You are looking at 1 - 1 of 1 items for

  • Refine by Access: all x
  • By Author: Conner, Andrew K. x
  • By Author: Conner, Andrew K. x
  • By Author: Burks, Joshua D. x
  • By Author: Wu, Dee H. x
  • By Author: Baker, Cordell M. x
Clear All
Restricted access

Anatomy and white matter connections of the orbitofrontal gyrus

Joshua D. Burks, Andrew K. Conner, Phillip A. Bonney, Chad A. Glenn, Cordell M. Baker, Lillian B. Boettcher, Robert G. Briggs, Daniel L. O’Donoghue, Dee H. Wu, and Michael E. Sughrue


The orbitofrontal cortex (OFC) is understood to have a role in outcome evaluation and risk assessment and is commonly involved with infiltrative tumors. A detailed understanding of the exact location and nature of associated white matter tracts could significantly improve postoperative morbidity related to declining capacity. Through diffusion tensor imaging–based fiber tracking validated by gross anatomical dissection as ground truth, the authors have characterized these connections based on relationships to other well-known structures.


Diffusion imaging from the Human Connectome Project for 10 healthy adult controls was used for tractography analysis. The OFC was evaluated as a whole based on connectivity with other regions. All OFC tracts were mapped in both hemispheres, and a lateralization index was calculated with resultant tract volumes. Ten postmortem dissections were then performed using a modified Klingler technique to demonstrate the location of major tracts.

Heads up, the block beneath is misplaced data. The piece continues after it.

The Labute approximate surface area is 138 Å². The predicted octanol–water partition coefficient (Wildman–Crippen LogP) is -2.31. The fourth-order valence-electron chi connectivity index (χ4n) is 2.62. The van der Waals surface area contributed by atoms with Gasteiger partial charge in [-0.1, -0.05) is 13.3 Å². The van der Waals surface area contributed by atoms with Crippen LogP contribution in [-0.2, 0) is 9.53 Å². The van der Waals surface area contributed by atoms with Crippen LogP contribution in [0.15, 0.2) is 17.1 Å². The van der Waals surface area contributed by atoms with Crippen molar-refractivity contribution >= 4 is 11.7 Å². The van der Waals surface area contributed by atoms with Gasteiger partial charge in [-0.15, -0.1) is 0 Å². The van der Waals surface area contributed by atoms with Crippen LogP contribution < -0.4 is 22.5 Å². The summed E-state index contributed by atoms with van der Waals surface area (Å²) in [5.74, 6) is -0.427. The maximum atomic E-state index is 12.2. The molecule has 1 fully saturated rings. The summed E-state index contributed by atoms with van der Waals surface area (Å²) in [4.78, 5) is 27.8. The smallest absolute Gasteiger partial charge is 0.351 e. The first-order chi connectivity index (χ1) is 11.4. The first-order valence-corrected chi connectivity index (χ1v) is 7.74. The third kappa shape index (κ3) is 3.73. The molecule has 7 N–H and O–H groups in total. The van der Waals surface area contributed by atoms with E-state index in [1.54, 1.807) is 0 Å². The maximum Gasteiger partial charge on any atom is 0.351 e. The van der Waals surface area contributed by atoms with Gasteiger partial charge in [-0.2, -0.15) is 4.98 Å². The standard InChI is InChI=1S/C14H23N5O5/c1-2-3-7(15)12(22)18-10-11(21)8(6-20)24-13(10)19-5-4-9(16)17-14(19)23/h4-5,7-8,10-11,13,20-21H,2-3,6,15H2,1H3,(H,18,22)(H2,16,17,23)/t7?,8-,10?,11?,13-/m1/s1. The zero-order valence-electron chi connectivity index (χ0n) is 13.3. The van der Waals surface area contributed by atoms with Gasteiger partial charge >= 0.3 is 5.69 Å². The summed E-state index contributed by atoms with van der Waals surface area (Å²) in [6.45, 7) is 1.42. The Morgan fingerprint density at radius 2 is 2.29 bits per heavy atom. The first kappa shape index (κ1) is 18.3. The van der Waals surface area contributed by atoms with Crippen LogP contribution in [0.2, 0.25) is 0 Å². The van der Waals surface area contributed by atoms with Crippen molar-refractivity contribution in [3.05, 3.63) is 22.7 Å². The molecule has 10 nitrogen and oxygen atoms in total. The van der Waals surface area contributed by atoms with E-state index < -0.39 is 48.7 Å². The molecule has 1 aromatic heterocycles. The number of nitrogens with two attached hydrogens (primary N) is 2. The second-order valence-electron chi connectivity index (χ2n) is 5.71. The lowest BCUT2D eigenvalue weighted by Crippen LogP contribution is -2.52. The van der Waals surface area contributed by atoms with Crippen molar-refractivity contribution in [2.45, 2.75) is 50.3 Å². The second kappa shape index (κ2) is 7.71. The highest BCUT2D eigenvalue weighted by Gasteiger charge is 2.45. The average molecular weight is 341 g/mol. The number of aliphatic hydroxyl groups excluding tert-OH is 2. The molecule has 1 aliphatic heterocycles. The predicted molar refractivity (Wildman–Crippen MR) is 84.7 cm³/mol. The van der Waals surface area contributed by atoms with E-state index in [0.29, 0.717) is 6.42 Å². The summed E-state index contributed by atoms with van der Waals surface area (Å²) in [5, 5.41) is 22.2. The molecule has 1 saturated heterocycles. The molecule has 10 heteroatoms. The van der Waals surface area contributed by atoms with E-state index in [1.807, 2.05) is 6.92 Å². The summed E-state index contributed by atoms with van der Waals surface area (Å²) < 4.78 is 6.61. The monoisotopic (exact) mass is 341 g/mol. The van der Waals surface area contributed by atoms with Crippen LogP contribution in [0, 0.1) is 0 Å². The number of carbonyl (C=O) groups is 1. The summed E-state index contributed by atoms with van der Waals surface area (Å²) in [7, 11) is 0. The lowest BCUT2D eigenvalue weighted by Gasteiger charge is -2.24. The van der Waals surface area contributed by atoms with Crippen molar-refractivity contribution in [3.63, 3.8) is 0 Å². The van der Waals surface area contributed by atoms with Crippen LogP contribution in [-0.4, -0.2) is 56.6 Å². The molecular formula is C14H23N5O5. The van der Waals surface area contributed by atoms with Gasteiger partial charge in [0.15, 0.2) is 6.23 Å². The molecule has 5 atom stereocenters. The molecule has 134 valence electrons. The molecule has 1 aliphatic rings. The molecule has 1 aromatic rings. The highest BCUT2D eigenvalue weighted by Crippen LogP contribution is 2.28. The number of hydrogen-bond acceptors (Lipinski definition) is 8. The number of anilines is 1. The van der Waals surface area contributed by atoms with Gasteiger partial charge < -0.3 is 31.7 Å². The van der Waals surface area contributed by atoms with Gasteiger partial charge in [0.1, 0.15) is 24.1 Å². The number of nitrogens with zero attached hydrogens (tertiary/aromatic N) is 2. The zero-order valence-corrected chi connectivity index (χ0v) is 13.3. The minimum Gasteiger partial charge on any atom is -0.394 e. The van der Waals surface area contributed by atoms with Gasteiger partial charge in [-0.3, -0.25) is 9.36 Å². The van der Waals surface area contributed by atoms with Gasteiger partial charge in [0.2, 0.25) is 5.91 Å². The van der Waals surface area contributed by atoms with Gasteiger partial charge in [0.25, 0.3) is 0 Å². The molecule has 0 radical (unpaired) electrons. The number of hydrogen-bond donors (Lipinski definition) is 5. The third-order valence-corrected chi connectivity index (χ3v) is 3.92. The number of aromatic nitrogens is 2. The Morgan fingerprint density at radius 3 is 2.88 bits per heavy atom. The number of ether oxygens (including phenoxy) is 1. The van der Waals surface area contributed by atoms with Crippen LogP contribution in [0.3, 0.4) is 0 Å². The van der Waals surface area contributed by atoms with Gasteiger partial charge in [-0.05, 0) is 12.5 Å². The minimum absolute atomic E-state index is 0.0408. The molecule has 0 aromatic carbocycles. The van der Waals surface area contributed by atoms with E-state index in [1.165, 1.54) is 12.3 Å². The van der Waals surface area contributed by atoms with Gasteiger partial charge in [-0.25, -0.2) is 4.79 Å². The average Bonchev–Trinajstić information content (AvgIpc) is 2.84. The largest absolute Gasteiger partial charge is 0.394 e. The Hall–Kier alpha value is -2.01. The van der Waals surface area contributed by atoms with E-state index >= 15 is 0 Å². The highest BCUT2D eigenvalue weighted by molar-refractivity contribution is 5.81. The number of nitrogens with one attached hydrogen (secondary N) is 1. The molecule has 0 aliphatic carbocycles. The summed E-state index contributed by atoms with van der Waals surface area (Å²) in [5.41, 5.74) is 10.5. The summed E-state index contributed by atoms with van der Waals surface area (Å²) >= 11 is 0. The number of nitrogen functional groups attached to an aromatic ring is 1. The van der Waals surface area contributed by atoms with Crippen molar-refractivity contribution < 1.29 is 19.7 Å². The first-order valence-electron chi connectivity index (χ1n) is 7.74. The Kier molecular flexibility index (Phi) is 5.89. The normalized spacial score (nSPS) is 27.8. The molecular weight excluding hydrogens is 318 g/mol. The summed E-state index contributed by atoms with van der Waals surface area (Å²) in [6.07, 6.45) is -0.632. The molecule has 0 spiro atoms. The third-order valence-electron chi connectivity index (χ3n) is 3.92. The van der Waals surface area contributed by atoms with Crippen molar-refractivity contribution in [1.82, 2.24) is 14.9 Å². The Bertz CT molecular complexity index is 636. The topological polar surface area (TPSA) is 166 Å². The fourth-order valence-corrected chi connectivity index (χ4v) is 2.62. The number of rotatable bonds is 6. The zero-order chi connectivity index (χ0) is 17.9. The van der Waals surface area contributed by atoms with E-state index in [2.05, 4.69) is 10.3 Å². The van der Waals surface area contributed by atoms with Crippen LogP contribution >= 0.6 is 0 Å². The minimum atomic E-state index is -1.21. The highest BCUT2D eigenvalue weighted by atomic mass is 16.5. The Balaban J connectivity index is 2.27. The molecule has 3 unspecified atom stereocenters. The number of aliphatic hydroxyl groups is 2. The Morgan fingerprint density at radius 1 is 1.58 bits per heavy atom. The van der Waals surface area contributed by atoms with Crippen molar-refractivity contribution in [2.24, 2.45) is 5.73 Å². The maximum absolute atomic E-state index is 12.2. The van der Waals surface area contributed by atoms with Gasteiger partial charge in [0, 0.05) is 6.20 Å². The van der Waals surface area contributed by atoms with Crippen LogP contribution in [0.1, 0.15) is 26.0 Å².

The authors identified 3 major connections of the OFC: a bundle to the thalamus and anterior cingulate gyrus, passing inferior to the caudate and medial to the vertical fibers of the thalamic projections; a bundle to the brainstem, traveling lateral to the caudate and medial to the internal capsule; and radiations to the parietal and occipital lobes traveling with the inferior fronto-occipital fasciculus.


The OFC is an important center for processing visual, spatial, and emotional information. Subtle differences in executive functioning following surgery for frontal lobe tumors may be better understood in the context of the fiber-bundle anatomy highlighted by this study.